The U.S. and the world are facing a tremendous challenge; the scale of which is unprecedented in recent history. The spread of the novel coronavirus (COVID-19) is significantly changing all aspects of day-to-day life and impacting society, the economy and, by extension, commercial real estate.
The extent, length and severity of the COVID-19 pandemic is unknown and continues to evolve at a rapid pace, sometimes changing by the hour. We are seeing entire states and countries on lockdown, rising mortality rates, widespread layoffs and an economy that is now in recessionary territory.
Some economists are anticipating a sharp bounce back for the economy that could occur as soon as Q4 2020; others feel that it could take 12 to 18 months for the impact of the COVID-19 pandemic to fully play out.
What are the implications for office real estate? Potential impacts include the following:
- Decision making will largely be put on hold, impacting both leasing and acquisition/disposition activity.
- Short-term income streams will be impacted as some tenants, particularly those in the most beleaguered business sectors, seek relief from rental commitments.
- Variations in business sector susceptibility could also cause variations in market performance. Cities dependent on the energy sector, most notably Houston, could be among the most adversely impacted.
- Similarly, Los Angeles could be temporarily impacted by the slowdown in the entertainment industry.
- A similar negative impact could play out in markets dependent upon trade and port activity, along with those with major travel and hospitality firms central to their tenant base.
- While no business sector is immune, larger tech firms with strong balance sheets look best placed to weather the storm. This could help insulate tech-centric markets such as the San Francisco Bay Area and Seattle.
- One note of caution – a slowdown in venture capital (VC) funding could stall the growth of start-up and small to medium sized tech companies, particularly if they are already highly leveraged.
- Markets with a strong healthcare, biotech and pharmaceutical presence, such as Boston, Philadelphia and San Diego, may also be less impacted.
- A virtual cessation in office construction activity may occur. Orders are already in place to stop non-essential construction in some markets such as Boston and New York.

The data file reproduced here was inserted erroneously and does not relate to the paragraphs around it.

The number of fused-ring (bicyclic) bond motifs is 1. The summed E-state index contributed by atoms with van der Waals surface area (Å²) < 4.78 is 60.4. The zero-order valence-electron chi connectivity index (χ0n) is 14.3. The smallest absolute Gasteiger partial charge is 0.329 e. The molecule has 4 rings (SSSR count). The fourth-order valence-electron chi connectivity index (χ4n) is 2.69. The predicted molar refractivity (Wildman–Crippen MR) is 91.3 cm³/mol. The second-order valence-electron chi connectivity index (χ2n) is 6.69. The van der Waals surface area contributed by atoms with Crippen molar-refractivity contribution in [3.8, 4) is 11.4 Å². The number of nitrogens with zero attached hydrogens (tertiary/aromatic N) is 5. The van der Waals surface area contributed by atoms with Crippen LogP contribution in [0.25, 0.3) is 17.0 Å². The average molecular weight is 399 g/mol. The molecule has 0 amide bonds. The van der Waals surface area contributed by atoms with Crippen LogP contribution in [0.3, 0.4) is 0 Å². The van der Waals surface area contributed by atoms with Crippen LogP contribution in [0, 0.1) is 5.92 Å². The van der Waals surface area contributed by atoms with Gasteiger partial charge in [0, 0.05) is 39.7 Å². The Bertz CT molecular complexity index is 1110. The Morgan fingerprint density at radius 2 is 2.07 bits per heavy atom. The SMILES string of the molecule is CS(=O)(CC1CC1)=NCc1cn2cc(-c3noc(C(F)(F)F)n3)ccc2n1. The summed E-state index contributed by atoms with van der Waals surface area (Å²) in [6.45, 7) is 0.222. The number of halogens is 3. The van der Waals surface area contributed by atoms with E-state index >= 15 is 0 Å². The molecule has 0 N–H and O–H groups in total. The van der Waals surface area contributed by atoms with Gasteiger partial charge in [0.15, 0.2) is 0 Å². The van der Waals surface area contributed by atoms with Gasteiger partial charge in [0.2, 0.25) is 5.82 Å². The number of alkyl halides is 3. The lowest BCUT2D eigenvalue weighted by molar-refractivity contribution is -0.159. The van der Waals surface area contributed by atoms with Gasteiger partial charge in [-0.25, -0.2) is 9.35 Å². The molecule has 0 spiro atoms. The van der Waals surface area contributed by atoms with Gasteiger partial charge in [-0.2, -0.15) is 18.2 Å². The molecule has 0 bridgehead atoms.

- The core coworking model will be challenged as clients, many of whom are on short-term agreements of as little as 30-60 days, cease to use such facilities. The greatest impact is likely to be on shared, rather than dedicated, space. Look for increased merger activity in the flexible workspace sector.
- The most lasting impact could come from firms reassessing their space needs and the flexibility of their lease agreements. If it is proven that some business functions can be run successfully through remote working, tenants may decide not to house such operations in their office space once we reach the new normal.
- Additionally, firms could move to a more distributed labor strategy, rather than locating all functions in one central office, and consider greater investment in artificial intelligence (AI) to undertake routine tasks.
A clearer picture will emerge as we move through the second quarter, which will be the initial quarter to be fully impacted by the pandemic. A key factor will be the extent to which business confidence returns in the second half of 2020 and whether this will be in the context of a new pricing climate – both in terms of rents and capital values.
Colliers will continue to track the impact of COVID-19 across economies, markets, and real estate sectors. We are providing insights to help you understand the potential impact on your business and community and recommendations on ways to minimize the impacts, where possible. Please visit our COVID-19 Knowledge Leader page for resources and the latest updates.
In addition, we will shortly be publishing our latest U.S. Office Market Outlook report which will address performance and trends in the office sector in Q4 2019 and the issues and opportunities that they present.
About the Author:
Stephen is the National Director of Office Research for Colliers International, where he focuses on analyzing office property trends, compiling Colliers’ thought leadership and delivering timely market projections to provide clients with a leading edge in our industry.